An Etymological Dictionary of the English Language (1888) by Walter W. Skeat answers all your questions at once.
ARCH-, chief; almost solely used as a prefix. (L.--Gk.) Shak. has 'my worthy arch and patron,' Lear, ii. I.61; but the word is harshly
used, and better kept as a mere prefix. In arch-bishop, we have a
word in very early use; A.S. erce-bisceop, arce-bisceop (Bosworth).
Thus arch- is to be rightly regarded as descended from A.S. arce-,
which was borrowed from Lat. archi- (in archi-episcopus), and this
again from Gk. άρχι in
an archbishop. Gk. άρχός to be first;
cf. Gk. άρχή, beginning. Cf. Skt. arh, to be
worthy; Curtius, i.233. The form of the prefix being once fixed, it
was used for other words. Der. arch-bishop, arch-deacon, arch-duke,
arch-duchy, &c. In the word arch-angel, the prefix is taken
directly from the Greek; see Archi-.
ARCHI-, chief; used as a prefix. (L.--Gk.) The older form is arch-, which (as explained under Arch-) was a modification of A.S. arce-, from Lat. archi-. The form archi- is of later use,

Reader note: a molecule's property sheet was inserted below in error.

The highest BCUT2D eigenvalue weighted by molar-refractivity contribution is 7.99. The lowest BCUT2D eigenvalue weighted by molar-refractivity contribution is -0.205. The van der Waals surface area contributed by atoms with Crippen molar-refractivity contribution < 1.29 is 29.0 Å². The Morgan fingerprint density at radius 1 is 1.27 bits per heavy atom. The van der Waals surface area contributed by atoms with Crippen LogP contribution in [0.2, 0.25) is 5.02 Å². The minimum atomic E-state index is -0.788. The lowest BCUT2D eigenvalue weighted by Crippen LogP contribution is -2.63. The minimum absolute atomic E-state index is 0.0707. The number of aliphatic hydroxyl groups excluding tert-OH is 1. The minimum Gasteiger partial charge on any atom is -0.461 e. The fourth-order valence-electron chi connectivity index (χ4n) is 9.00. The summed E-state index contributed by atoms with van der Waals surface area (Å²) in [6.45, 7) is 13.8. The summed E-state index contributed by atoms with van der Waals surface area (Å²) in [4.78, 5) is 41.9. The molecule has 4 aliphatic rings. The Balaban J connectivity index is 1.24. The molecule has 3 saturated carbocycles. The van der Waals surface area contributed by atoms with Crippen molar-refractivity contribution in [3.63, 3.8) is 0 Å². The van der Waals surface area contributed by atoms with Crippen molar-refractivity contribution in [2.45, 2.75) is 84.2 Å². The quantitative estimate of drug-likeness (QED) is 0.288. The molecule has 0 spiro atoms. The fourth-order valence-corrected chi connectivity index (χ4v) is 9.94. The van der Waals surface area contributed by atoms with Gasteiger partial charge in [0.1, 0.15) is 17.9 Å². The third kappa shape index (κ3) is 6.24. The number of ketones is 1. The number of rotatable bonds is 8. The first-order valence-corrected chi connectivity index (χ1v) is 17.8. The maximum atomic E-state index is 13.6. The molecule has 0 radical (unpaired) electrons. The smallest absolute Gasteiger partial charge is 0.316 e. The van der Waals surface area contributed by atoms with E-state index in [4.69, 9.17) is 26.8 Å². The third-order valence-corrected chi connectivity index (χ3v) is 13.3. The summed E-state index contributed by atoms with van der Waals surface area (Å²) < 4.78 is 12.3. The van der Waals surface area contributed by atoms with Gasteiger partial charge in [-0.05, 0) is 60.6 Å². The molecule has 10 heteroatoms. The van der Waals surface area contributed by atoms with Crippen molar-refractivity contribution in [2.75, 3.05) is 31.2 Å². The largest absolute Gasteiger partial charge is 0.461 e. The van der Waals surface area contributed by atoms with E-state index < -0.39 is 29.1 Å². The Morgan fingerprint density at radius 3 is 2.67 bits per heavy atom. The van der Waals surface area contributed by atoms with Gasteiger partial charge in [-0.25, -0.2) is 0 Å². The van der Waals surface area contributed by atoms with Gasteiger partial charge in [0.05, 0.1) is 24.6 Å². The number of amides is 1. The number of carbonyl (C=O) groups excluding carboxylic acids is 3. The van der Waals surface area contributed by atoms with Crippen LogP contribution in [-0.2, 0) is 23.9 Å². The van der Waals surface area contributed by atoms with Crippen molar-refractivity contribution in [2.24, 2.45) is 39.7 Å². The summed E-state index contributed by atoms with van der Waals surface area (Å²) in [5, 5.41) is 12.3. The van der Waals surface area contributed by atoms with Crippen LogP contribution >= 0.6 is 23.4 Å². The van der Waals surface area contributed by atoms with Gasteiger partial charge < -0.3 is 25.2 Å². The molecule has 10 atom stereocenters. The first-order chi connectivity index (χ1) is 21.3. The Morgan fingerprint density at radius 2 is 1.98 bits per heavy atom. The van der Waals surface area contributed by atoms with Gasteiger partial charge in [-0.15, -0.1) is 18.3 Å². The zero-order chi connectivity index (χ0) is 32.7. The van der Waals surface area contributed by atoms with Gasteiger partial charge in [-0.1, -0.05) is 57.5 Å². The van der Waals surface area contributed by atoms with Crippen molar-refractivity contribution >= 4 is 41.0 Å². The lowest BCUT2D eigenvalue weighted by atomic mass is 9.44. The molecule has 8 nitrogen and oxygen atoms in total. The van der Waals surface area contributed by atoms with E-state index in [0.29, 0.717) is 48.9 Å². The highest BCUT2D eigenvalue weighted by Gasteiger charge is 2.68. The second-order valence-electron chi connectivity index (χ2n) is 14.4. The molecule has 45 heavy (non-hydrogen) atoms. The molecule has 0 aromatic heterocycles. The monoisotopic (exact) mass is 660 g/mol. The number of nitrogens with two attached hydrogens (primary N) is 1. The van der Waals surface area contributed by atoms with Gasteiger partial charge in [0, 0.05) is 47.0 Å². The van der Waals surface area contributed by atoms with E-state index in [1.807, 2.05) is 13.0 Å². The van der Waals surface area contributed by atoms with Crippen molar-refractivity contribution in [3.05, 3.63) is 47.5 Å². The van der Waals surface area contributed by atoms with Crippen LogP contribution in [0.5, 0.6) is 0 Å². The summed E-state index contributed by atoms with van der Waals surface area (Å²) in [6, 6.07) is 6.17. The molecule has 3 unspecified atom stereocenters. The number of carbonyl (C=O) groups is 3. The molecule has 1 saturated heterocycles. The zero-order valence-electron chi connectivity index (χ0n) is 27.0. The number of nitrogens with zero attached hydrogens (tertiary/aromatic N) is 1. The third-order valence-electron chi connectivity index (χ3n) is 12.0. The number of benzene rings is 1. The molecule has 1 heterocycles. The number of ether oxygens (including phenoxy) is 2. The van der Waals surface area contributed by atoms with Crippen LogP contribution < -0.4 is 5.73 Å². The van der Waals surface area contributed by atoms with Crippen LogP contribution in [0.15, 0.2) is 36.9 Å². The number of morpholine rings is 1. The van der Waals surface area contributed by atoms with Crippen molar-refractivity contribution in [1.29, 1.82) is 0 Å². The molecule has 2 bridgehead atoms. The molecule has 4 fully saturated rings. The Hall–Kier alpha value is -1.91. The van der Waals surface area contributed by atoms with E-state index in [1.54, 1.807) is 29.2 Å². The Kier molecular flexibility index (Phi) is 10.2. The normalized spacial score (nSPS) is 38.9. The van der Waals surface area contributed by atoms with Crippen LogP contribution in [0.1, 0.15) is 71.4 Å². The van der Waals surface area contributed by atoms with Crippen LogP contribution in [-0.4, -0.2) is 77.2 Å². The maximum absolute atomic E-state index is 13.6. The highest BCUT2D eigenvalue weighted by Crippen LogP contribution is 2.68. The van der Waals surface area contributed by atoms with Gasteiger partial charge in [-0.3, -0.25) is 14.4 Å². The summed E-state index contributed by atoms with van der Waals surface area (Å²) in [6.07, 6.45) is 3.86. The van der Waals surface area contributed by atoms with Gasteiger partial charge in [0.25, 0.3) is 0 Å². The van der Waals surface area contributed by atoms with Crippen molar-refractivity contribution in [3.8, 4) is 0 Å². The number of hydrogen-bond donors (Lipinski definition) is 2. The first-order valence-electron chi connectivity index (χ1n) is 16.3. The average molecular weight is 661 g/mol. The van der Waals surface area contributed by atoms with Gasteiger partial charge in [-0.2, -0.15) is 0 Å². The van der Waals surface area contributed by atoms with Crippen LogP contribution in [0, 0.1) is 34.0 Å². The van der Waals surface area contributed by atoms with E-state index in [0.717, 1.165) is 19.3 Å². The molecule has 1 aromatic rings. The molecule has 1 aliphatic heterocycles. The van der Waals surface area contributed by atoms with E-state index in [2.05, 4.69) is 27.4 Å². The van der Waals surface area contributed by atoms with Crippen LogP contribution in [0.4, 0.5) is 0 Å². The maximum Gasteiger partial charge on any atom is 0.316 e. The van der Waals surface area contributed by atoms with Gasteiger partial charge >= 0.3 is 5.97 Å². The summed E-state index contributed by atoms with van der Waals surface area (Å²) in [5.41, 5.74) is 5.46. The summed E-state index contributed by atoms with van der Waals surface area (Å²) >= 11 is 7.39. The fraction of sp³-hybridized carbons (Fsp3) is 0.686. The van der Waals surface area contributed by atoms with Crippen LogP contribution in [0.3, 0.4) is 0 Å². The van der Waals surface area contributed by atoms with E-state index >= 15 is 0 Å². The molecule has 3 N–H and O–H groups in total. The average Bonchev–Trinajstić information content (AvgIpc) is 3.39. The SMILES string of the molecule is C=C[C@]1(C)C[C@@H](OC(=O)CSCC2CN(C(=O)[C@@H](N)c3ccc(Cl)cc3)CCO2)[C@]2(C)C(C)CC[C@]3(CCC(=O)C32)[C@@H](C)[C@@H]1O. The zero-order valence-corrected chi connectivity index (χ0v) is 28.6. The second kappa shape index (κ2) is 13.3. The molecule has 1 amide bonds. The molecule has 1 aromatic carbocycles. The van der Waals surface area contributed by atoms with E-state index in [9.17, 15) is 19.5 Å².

but borrowed from the Lat. directly. Gk.
άρχί-, prefix. See Arch-. Der. archi-episcopal, archi-episcopy, archi-diaconal. In the word arch-angel, the final i of the prefix is dropped before the vowel following. In the word arche-type, the prefix takes the form
Another edition of this dictionary (revised in 1910; reprinted in 2005) adds a couple of comments to the explanation.
ARCH- <...> In the word arch-angel, the ch remained hard (as k) in the Romance languages, on account of the a following; cf. Ital. archangelo, Span. arcangel.
ARCHI- <...> The same prefix also forms part of the words archi-mandrite, archi-pelago, archi-tect, archi-trave.